Cramming May Help for Next-Day Exams. But for Long-Term Memory, Spacing Out Study is What Works

by Adam Felts

AgeLab Research Associate Luke Yoquinto and MIT Head of Open Learning Sanjay Sarma write in The Washington Post on the science of learning and memory. The article describes some insights contained in the pair's new book, Grasp: The Science Transforming How We Learn:

Studies have found that cramming can lead to better outcomes on test day than the same number of study-hours would, spread out. But in the weeks, months and years after students put their pencils down, the relative advantages of a spaced-out study strategy assert themselves. Much of what crammers forget, as they dive into the next semester, spacers tend to retain.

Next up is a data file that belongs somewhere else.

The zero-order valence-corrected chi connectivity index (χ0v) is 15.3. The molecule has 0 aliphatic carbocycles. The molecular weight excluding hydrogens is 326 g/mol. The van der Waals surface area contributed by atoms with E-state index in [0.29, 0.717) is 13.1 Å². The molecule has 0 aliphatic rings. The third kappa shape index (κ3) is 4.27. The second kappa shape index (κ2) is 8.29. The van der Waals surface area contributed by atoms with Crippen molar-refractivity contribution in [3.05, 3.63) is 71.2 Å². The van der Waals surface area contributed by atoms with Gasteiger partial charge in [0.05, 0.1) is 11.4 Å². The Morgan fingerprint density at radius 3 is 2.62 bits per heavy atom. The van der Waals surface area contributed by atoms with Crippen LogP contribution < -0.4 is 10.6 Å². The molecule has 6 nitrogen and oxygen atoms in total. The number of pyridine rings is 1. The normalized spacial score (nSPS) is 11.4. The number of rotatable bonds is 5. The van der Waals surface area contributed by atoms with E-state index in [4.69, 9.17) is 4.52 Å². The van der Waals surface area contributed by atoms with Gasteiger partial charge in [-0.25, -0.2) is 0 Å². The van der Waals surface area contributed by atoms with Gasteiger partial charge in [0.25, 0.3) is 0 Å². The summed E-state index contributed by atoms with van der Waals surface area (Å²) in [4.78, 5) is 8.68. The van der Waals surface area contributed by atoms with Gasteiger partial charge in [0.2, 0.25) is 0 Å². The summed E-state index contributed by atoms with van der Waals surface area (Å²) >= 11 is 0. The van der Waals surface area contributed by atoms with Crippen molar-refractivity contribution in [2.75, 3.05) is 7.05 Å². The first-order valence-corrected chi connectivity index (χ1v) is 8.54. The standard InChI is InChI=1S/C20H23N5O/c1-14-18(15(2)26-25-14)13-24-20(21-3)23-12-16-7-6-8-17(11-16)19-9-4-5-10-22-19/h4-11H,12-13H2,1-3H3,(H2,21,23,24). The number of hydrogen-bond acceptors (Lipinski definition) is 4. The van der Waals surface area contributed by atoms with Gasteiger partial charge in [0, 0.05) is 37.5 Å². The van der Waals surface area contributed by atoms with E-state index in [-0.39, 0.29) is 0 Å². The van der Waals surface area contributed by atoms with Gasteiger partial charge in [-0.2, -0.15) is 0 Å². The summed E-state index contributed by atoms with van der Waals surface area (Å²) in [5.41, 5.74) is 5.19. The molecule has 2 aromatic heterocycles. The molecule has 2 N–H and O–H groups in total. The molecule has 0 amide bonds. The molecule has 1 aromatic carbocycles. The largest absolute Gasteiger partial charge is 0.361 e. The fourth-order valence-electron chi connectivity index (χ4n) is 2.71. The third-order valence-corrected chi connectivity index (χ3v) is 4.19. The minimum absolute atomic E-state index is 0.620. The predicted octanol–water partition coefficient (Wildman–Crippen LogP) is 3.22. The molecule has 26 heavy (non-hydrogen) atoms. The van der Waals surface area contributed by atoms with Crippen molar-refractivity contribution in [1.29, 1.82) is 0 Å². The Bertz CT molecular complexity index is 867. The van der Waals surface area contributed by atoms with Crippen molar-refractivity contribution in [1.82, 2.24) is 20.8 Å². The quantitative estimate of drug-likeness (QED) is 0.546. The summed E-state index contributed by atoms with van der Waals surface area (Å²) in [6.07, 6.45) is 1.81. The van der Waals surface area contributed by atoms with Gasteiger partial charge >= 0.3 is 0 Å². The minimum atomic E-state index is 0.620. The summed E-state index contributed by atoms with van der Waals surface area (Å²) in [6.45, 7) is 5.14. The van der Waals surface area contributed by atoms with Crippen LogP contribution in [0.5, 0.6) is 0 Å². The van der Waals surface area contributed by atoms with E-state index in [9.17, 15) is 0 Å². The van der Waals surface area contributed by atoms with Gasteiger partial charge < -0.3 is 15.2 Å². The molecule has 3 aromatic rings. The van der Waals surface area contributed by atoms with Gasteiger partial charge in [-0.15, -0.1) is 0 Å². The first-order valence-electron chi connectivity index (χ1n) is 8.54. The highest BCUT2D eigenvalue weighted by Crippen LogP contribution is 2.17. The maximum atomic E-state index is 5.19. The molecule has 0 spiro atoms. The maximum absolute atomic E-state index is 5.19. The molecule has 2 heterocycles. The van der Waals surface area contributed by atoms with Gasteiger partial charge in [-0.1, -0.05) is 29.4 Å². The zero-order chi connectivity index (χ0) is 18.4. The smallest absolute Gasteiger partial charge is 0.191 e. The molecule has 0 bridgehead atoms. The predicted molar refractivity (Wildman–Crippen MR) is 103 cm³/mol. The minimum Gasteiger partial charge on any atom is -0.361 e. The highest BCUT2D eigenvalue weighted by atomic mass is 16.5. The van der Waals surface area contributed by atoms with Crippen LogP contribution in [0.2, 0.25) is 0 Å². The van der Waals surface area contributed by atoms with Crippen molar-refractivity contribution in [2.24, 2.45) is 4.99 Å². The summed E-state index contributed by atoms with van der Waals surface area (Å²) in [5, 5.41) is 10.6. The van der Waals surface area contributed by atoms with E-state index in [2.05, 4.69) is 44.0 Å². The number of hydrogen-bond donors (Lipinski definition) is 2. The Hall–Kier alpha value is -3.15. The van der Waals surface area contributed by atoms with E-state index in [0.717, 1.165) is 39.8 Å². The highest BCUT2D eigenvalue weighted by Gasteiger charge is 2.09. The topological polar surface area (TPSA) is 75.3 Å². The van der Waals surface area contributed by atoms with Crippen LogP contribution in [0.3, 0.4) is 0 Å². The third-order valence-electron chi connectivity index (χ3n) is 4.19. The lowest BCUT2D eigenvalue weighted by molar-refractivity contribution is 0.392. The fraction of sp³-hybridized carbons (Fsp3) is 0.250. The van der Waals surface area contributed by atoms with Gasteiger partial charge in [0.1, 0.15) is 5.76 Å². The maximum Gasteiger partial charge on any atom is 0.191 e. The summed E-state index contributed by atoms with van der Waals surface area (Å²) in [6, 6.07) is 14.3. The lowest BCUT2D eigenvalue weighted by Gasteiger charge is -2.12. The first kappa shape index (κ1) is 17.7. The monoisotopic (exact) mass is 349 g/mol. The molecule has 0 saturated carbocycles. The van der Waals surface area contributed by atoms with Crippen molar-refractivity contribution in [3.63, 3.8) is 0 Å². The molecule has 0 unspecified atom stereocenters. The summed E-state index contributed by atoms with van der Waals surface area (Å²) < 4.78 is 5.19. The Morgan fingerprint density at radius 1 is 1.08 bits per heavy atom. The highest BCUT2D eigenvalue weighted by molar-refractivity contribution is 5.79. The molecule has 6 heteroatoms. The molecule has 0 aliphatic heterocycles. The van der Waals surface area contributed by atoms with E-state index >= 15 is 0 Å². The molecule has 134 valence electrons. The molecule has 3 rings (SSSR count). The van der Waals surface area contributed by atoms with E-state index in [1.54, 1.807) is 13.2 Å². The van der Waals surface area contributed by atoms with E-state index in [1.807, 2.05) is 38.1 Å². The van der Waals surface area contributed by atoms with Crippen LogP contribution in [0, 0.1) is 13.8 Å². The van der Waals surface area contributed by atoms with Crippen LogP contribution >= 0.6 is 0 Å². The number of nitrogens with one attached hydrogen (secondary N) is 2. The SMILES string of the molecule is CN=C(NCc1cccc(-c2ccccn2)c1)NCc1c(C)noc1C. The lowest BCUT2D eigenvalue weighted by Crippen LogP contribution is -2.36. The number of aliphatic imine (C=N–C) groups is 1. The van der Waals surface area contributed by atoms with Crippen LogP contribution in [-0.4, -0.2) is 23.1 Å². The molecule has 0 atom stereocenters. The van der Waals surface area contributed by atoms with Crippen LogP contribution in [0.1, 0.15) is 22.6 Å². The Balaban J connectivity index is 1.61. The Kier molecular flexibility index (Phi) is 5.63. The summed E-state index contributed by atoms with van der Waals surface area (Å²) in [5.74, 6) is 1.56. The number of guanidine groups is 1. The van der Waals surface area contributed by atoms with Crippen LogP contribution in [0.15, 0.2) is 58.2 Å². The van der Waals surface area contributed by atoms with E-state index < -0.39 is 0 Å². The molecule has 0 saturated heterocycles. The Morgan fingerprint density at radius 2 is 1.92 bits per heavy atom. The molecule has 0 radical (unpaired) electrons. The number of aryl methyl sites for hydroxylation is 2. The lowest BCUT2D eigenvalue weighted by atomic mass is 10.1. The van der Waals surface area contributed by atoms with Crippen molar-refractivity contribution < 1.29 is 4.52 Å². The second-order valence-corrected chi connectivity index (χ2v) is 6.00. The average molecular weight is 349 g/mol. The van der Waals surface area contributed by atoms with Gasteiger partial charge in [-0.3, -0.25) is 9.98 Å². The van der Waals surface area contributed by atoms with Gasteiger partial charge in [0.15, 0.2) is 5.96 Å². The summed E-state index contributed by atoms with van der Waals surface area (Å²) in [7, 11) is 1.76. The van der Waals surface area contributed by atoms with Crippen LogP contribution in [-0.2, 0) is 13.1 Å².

Cognitive scientists call the phenomenon responsible for this state of affairs the spacing effect. Today, thanks to more than a century’s worth of effort, they have assembled a remarkably detailed picture of how memory works, with the spacing effect standing front and center. It appears to be so important that introducing a bit of space into one’s study or practice schedule can improve long-term outcomes for just about anyone, at any age, trying to learn almost anything.

Read the full story here.

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About the Author

Photo of Adam Felts
Adam Felts

Adam Felts is a researcher and writer at the MIT AgeLab. Currently he is involved in research on the experiences of family caregivers and the future of financial advice. He also manages the AgeLab blog and newsletter. He received his Master's in Fine Arts in Creative Writing from Boston University in 2014 and his Master's of Theological Studies from Boston University in 2019.

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